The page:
The first book in the bestselling Evertaster Series "Wonderfully talented writing; funny." —Orson Scott Card, New York Times bestselling author, Ender's Game When eleven-year-old Guster Johnsonville rejects his mother's casserole for the umpteenth time, she takes him into the city of New Orleans to find him something to eat. There, in a dark, abandoned corner of the city, they meet a dying pastry maker. In his last breath, he entrusts them with a secret: an ancient recipe that makes the most delicious taste the world will ever know—a taste that will change the fate of humanity forever.
Forced to flee by a cult of murderous chefs, the Johnsonvilles embark on a perilous journey to ancient ruins, faraway jungles and forgotten caves. Along the way, they discover the truth: Guster is an Evertaster—a kid so picky that nothing but the legendary taste itself will save him from starvation. With the sinister chefs hot on Guster's heels and the chefs' reign of terror spreading, Guster and his family must find the legendary taste before it's too late.
"Sidwell is a talented comedian, and that is certainly reflected in his writing. The characters are quirky and likable." —Deseret News "One of the most original, well-crafted and imaginative MG stories I've come across in a long time." —Word Spelunking Book Review "We were laughing by the first page and gasping by the third as we followed the pickiest eater in the world. . . . If there's a kid in your life—get them this book, and read it with them! You won't want to miss out!" —Rachelle Christensen, Rachelle's Writing Spot, Author of Caller ID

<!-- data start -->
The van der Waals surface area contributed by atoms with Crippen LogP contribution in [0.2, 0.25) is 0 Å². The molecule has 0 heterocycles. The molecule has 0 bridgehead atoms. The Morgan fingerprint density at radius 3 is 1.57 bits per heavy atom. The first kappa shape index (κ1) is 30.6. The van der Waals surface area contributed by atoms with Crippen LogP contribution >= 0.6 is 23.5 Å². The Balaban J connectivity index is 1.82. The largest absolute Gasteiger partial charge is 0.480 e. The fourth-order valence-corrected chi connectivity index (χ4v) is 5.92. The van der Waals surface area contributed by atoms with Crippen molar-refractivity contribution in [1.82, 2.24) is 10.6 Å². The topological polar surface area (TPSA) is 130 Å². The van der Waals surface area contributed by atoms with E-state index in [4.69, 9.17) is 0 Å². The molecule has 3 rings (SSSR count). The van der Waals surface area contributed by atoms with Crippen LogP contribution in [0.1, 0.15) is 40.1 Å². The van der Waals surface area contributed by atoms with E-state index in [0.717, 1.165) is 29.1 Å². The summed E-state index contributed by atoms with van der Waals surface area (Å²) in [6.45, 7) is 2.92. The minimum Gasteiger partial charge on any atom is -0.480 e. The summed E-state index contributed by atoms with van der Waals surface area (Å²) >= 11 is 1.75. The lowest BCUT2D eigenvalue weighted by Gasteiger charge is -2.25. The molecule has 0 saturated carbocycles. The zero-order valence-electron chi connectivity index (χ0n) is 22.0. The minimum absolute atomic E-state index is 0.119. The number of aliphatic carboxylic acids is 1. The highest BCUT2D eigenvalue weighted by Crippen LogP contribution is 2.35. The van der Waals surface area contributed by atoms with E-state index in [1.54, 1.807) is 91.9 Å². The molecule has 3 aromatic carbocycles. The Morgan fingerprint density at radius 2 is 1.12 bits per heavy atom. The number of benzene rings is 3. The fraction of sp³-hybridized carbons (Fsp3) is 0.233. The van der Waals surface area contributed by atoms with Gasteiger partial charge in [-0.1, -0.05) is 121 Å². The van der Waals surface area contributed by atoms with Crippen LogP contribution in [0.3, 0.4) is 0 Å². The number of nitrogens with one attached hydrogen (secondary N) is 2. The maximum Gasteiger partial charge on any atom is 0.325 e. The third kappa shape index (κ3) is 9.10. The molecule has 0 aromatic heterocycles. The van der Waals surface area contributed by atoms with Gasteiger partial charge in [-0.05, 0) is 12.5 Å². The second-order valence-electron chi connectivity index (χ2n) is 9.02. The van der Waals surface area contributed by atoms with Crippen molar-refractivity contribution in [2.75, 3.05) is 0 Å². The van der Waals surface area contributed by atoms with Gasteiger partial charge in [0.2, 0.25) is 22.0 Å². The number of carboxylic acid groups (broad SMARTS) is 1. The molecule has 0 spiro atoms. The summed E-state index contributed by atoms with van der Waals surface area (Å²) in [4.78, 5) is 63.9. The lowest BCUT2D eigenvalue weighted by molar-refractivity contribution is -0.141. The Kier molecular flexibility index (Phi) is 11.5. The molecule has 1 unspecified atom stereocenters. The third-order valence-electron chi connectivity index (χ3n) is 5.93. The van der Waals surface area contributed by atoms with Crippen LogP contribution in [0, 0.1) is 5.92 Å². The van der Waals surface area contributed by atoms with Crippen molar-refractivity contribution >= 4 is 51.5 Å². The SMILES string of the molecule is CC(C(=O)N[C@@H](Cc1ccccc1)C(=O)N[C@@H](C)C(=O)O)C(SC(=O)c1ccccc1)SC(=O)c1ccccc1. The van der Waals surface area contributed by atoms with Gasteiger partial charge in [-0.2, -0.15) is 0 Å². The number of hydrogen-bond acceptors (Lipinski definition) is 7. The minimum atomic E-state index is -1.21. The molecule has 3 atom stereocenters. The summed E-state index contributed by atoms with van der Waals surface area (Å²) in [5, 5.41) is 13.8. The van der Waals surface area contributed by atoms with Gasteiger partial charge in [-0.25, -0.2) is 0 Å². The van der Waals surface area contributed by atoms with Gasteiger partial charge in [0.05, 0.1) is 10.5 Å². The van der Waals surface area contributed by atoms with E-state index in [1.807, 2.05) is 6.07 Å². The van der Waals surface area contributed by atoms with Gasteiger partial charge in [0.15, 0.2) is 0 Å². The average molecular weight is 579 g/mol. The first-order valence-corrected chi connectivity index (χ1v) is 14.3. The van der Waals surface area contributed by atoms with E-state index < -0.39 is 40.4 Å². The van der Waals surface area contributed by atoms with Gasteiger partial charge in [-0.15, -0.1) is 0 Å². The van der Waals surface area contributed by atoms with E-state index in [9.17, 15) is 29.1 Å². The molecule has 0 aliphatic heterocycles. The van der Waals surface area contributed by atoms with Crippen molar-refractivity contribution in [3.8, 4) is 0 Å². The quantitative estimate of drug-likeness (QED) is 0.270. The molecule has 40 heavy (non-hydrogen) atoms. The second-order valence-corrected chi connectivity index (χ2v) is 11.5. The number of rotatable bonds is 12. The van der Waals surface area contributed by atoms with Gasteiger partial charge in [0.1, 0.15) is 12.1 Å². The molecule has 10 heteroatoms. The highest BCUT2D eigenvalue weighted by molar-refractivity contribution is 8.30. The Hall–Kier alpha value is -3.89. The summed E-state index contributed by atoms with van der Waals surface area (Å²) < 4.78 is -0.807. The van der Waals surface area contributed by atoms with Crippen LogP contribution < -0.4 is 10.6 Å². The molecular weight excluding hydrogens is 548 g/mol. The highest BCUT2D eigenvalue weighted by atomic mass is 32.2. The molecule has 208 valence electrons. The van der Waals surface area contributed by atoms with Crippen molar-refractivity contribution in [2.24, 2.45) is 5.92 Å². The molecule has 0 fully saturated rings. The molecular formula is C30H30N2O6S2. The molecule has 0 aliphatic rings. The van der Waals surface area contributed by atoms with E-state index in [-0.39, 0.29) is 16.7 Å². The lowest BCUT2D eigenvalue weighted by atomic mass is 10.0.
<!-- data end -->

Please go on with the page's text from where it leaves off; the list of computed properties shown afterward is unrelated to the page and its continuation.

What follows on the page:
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Chapter 1 The Heist The vault was supposed to be impregnable. And it was—for the most part. Mr. Italo Arrivederci had made sure of that. It had stopped dozens of would-be thieves over hundreds of risky years; though no one knew exactly why it was so effective. That night, things would change. Epiglottis pushed his mop back and forth across the marble floor of the outer hall. A guard in a dark blue uniform nodded to him as he passed, the click-clack of his footsteps echoing between the ivory columns as they did every night. For all the familiarity it brought with it, Epiglottis hated the sound. Epiglottis had waited for years, posing as a lowly janitor, casting aside his true self, enduring a Scavenger’s life. Tonight it would end. He adjusted the miniature camera housed discreetly inside the pen stuck in the left breast pocket of his coveralls. It was a direct video feed to the man with the pencil-thin tie—another source of frustration. “Take up your position,” crackled the voice through the microphone hidden in Epiglottis’ ear. “Already there,” he whispered, irritated, as he ducked behind one of the two massive, polished white columns that flanked the five-hundred pound, double wooden doors. He wished the Arch-Gourmand were giving the orders. He would appreciate the magnitude of the task at hand. The guard had turned the corner by now. He wouldn’t be gone long. Epiglottis looked at his watch. Now, he thought. There was a splintering smash, then a crack, and the doors tore from their hinges and crashed to the floor. Two huge men, each at least a foot taller and twice as wide as Epiglottis strode through the empty door frame. Their chests were bare and their bellies hung over their loose, wooly gray pants. Executioner’s hoods covered their faces, except for the eyes and mouth. The guard was back in a flash, his gun drawn. The two hulking brutes each plucked a huge door from the floor and swung them in front of the guard like a shield; he fired. There was a pop! pop! as the bullets shattered the surface of the wood. The first brute heaved the door on top of the guard, knocking him to the ground. And then it was quiet. Epiglottis stepped out from behind the pillar. He was impressed. He’d heard that the giant brutes could not taste or smell—but it was their brawn that was useful. “This way,” he said, leading them down the hall. More guards would certainly come soon, so they had to work fast. They descended a steep stair that led underground. At the bottom was a locked door; this one steel. He’d never been through it; he wasn’t given clearance for that. He pulled a stolen badge from his pocket and swiped it through the sensor. The lock clicked and he pushed it open. “We’re in,” he said activating the microphone in his ear. “Good,” said the man with the pencil-thin tie. The dark corridors were lit by candle. The first brute shined a flashlight on his palm. It was tattooed with a map of the inner chambers—he had probably been raised and trained just for tonight. The brute struck out to the right. In a matter of minutes they would have what they came for. So much for impenetrable defenses! That’s when the most wonderful aroma struck Epiglottis like a mallet. It was chocolate, pure, sweet and rich as a milkshake or a slab of fudge. It filled his nose and then, like a mug filling with cocoa, his head. He bolted after it to the left. “What are you doing? Stick to the plan!” shouted the voice in his ear. He did not care. The Scavenger was a fool, and the brutes could not smell a thing. This had to be it. He passed a hallway, then turned left, then right, closing in on the smell. When he turned the corner he found the source of his delight: a flatbed cart stacked evenly with block after block of pure brown chocolate. It was parked in a cell, a fan gently blowing the aroma toward him. “This is it!” cried Epiglottis. He reached through the doorway, not caring that a set of iron bars protruded from the ceiling, waiting to drop. It was within his grasp! An enormous hand grabbed him by the back of his coveralls and yanked him back. Epiglottis winced as the second brute threw him over his shoulder like a child. He kicked. He screamed. And then the brute started to run back the way they’d come. The precious chocolate was disappearing from sight! It had been so close. The object of their mission! Why couldn’t the brutes see that? Didn’t they want it? They were going the wrong way! “Epiglottis, you fool!” said the voice in his ear. “You’ve fallen into their trap!” The first brute lifted his palm at every branch in the corridors, studying the map as they ran. The scent grew weaker. Then came new breezes with similar smells—more chocolate down this corridor, or that one. He wanted to scream, to break away and run. But the gray-hooded brute was too strong. They followed the twisting passages until, deep inside the corridors, at the end of a long hallway, there was a room with a safe inside. A bald man in a coarse brown robe stood there. “This is not what you seek,” he said. Epiglottis sniffed the air. He had to be right. There was no smell. Without hesitation, the first brute knocked the robed man out of the way. Then he opened a satchel slung across his shoulder and removed a block of sweet, caramel colored substance. He stuck it to the safe door, then inserted a needle with a timer on the end. He pressed a button and backed up. The block exploded. The safe door swung open. Inside was a platter covered with a silver dome lid. The brute removed it from the safe and lifted the lid, breaking the seal. Underneath was a stack of chocolate bars so rich and brown, Epiglottis could have sworn they were glowing. The air around them looked edible, like flavored heat from a smoldering fire. It was luxurious. It was wonderful. It was beyond compare. Every bit of chocolate he had seen up to this point was a mere distraction. Now he understood. This is what they came for. He never should have been so blinded by second-rate treasures! “Mine!” he cried. In a burst of adrenaline, he kicked the second brute. For one brief second the brute’s grip loosened and Epiglottis broke free, wriggling to the ground. He leapt for the chocolate, unable to control his appetite. He knew how angry the man in the pencil-thin tie would be, but it didn’t matter. He had to taste it at once. The second brute moved quicker. His fingertips inches away from the chocolate, Epiglottis felt a hand catch him around the throat and an arm latch around his waist as he was hoisted into the air by his coveralls. The first brute clapped the silver dome down on the platter again, hiding the sacred chocolate from Epiglottis’ view. The aroma waned, then disappeared. Bring it back! thought Epiglottis. Couldn’t they smell it? The brute with the platter tucked it under his arm and bolted for the exit. “It was not meant for you!” cried the brown-robed servant, lifting himself from the ground. The remaining brute took one look at him and snorted, then ran out into the corridor, Epiglottis under his arm. It took less than half the time to get out of the passageways as it did to get in. When the brutes reached the stairs, they charged up them as quickly as they could. The first one knocked another guard out of the way and bolted through the smashed doors to the outside. A bucket-shaped wicker basket the size of a small car was waiting for them in the courtyard. They leapt inside. A red zeppelin floating above pulled on a set of ropes tied to the basket until they tightened, hoisting them skyward. More guards stormed into the courtyard outside the Arrivederci vault, but it was too late. Epiglottis and the brutes were already off the ground. The guards opened fire, but their bullets only ricocheted harmlessly off the basket’s bulletproof bottom. The bottom of the zeppelin’s cabin opened, reeling the basket safely inside. The hatch shut, and the second brute finally loosened his grip on Epiglottis, dropping him to the floor. Epiglottis gasped for air. His ribs hurt. “A pity,” said the man with the pencil-thin tie. He took the silver platter out of the first brute’s giant hands and peered at it over his spectacles. “It seems the Arrivedercis never reckoned on invaders totally incapable of smelling their treasure.” He nodded to the giant brutes who, now that they’d done their job, were stowing the basket at the rear of the cabin, completely disinterested in the prize. “We’ve plucked their precious gem right out from under them!” he laughed.Miserable Scavenger, thought Epiglottis. He held such extraordinary taste in his hands—the work of the masters over the centuries. Did it mean nothing to him? “Full speed ahead,” the man with the pencil-thin tie barked to the pilot behind the controls. “I’ve got to get this back to my employer before the night is through.” Epiglottis boiled with anger, but he knew his duty. This was all part of the Arch-Gourmand’s plan. The man with the pencil-thin tie saw his pain, “Don’t look so glum, old fellow. You elitist gourmets will get your way. After so many centuries, your time has finally come…”